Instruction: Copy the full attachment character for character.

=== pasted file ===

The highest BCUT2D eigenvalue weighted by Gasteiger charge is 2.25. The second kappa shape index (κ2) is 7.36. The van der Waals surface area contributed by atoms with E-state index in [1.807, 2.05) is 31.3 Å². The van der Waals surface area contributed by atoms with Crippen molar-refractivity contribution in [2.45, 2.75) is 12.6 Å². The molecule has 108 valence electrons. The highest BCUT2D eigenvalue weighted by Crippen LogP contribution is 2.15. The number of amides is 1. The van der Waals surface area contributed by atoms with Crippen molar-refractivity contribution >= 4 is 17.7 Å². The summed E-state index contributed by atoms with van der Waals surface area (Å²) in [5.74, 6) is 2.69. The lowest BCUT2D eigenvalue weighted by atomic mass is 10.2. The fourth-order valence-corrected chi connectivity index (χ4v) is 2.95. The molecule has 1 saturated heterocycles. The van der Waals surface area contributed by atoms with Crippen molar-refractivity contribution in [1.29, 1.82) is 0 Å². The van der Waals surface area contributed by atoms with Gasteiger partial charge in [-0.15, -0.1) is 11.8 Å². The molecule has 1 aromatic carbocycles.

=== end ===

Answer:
The highest BCUT2D eigenvalue weighted by Gasteiger charge is 2.25. The second kappa shape index (κ2) is 7.36. The van der Waals surface area contributed by atoms with E-state index in [1.807, 2.05) is 31.3 Å². The van der Waals surface area contributed by atoms with Crippen molar-refractivity contribution in [2.45, 2.75) is 12.6 Å². The molecule has 108 valence electrons. The highest BCUT2D eigenvalue weighted by Crippen LogP contribution is 2.15. The number of amides is 1. The van der Waals surface area contributed by atoms with Crippen molar-refractivity contribution >= 4 is 17.7 Å². The summed E-state index contributed by atoms with van der Waals surface area (Å²) in [5.74, 6) is 2.69. The lowest BCUT2D eigenvalue weighted by atomic mass is 10.2. The fourth-order valence-corrected chi connectivity index (χ4v) is 2.95. The molecule has 1 saturated heterocycles. The van der Waals surface area contributed by atoms with Crippen molar-refractivity contribution in [1.29, 1.82) is 0 Å². The van der Waals surface area contributed by atoms with Gasteiger partial charge in [-0.15, -0.1) is 11.8 Å². The molecule has 1 aromatic carbocycles.